different diseases and that cigarette makers had committed fraud in falsely
denying the risks and addictive power of smoking. Tobacco industry
officials "lied to the American public," the jury foreman said. "They
devastated millions of lives." All true, though of course smokers were well
warned of smoking's dangers by government and medical authorities.

Rolling the dice in the tort liability system is hardly the best way to
make public policy. One unintended consequence of this verdict, for
example, is that there is now cause for concern among the states and
localities expecting hefty annual payments from the cigarette makers as
part of the 1998 settlement intended to reimburse state and local
governments for the public costs of treating sick smokers. After paying $
144.8 billion, could the companies make good on their $ 206-billion
commitment? This is a point the tobacco companies are making, over and
over. Still, the companies have mostly themselves to blame for the Florida

The verdict should also be read as an expression of frustration directed at
the industry's loyal benefactors in Congress and their refusal, year after
year, to hold the cigarette companies accountable for their dishonesty and
the harm they caused. This message, beyond the numbers, is one that
Congress should listen to.
(Los Angeles Times, July 18, 2000)

TOBACCO LITIGATION: Italy Joins Hunt for Cash on Their Own Soil
Italy may consider suing U.S. tobacco firms on their own soil for the harm
caused to Italian smokers, Corriere della Sera newspaper reported on
Sunday. The move follows a legal decision last week to make U.S. tobacco
companies pay massive reparations to American smokers.

Codacons, Italy's main consumer association, said it had proposed that the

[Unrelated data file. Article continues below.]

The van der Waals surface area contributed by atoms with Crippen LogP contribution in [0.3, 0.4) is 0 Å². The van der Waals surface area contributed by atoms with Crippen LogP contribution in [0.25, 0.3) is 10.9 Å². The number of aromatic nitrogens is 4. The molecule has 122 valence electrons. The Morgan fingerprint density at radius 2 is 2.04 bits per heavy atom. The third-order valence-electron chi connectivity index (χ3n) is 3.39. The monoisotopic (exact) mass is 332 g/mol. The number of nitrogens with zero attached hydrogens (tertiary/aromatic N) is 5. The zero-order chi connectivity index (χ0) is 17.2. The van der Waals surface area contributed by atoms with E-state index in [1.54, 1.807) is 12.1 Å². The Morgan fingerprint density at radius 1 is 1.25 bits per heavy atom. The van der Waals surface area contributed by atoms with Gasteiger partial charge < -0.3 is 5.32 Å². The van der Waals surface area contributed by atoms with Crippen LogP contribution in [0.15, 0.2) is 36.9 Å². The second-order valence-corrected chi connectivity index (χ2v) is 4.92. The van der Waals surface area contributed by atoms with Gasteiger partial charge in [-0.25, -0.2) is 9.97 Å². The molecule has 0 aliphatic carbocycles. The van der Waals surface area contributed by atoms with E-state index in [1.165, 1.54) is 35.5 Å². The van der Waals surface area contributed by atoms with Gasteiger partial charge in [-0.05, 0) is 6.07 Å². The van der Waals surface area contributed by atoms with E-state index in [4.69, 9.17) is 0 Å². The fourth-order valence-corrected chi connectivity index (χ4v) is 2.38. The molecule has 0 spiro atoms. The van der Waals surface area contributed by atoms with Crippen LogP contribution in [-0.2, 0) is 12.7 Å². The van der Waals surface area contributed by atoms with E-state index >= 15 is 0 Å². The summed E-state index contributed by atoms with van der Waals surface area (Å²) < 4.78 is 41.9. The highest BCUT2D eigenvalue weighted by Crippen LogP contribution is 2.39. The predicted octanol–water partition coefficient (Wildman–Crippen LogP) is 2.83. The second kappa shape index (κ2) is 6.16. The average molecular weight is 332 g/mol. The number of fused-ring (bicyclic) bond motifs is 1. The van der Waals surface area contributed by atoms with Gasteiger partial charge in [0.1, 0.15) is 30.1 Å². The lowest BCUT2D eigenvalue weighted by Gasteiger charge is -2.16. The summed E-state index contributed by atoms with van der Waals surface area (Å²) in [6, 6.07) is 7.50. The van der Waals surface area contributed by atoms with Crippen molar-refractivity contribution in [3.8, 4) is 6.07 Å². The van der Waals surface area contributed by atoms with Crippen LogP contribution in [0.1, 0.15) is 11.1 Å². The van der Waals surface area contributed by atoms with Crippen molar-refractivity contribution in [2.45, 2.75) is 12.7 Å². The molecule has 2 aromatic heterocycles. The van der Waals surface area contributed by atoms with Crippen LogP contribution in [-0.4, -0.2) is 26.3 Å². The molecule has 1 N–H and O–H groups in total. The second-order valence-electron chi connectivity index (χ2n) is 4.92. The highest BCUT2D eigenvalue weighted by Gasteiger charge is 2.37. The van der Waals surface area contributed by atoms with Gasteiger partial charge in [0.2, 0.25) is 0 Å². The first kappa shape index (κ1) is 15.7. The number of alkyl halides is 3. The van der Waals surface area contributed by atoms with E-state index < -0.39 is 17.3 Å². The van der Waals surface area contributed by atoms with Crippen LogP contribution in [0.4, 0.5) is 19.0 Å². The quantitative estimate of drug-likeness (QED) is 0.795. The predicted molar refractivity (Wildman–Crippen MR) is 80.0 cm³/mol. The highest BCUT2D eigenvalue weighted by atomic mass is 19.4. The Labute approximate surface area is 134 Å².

government 'begin legal proceedings on behalf of the Italian people
directly in the United States," Corriere della Sera reported.

Last Friday, a jury in Miami ordered U.S. tobacco companies to pay US$
145-billion in punitive damages for injuring hundreds of thousands of
Florida smokers. Tobacco lawyers have pledged to spend years appealing the
verdict, and may negotiate a more modest settlement.

Italy's agriculture minister, Alfonso Pecoraro Scanio, said any legal
action in the United States would be within the power of Prime Minister
Giuliano Amato.

'We will decide the steps the government will take once we have received an
opinion from the State Bar Association," Mr. Scanio, who has already had
contact with lawyers in the United States, told Il Sole 24 Ore newspaper.

Codacons said the aim would be to obtain compensation for Italian smokers
that they cannot get from their own country. The Italian state itself
manufactures cigarettes under the brand Monopoli di Stato. (National Post
(formerly The Financial Post), July 18, 2000)

TOBACCO LITIGATION: Moody’s Confirms PM, BAT, RJ, Loews Stable Outlook
Investors Service said it confirmed the ratings of Philip Morris Cos Inc,
RJ Reynolds Tobacco Holdings Inc, British American Tobacco PLC and Loews
Corp, following the award by a Florida jury in the Engle case of punitive
damages amounting to 145 bln usd against the companies.

Moody's also confirmed the stable outlooks for those companies.

Based on the trial structure defined by the trial court judge, the
companies would not have to pay these damages before the end of a possibly
decades-long process of individual trials, it said. The trial court judge
could reduce the awards before entering the verdict, it said.

The probability of class action decertification on appeal of Engle is high,
and the companies have significant protection against the risk of an
overwhelming bond requirement. (AFX European Focus, July 18, 2000)

TV COMMUNICATIONS: Reports on Settled Shareholders Suit; Pays for Stock
On April 2, 1994, two TVCN shareholders filed a class action suit against
the Company in the United States District Court for the District of
Colorado under Case No. 94-D-837.

Merton Frederick, as Trustee of the M&M Frederick, Inc. Profit Sharing
Plan, f/k/a M&M Frederick, Inc. Defined Benefit Pension Plan; and F.S.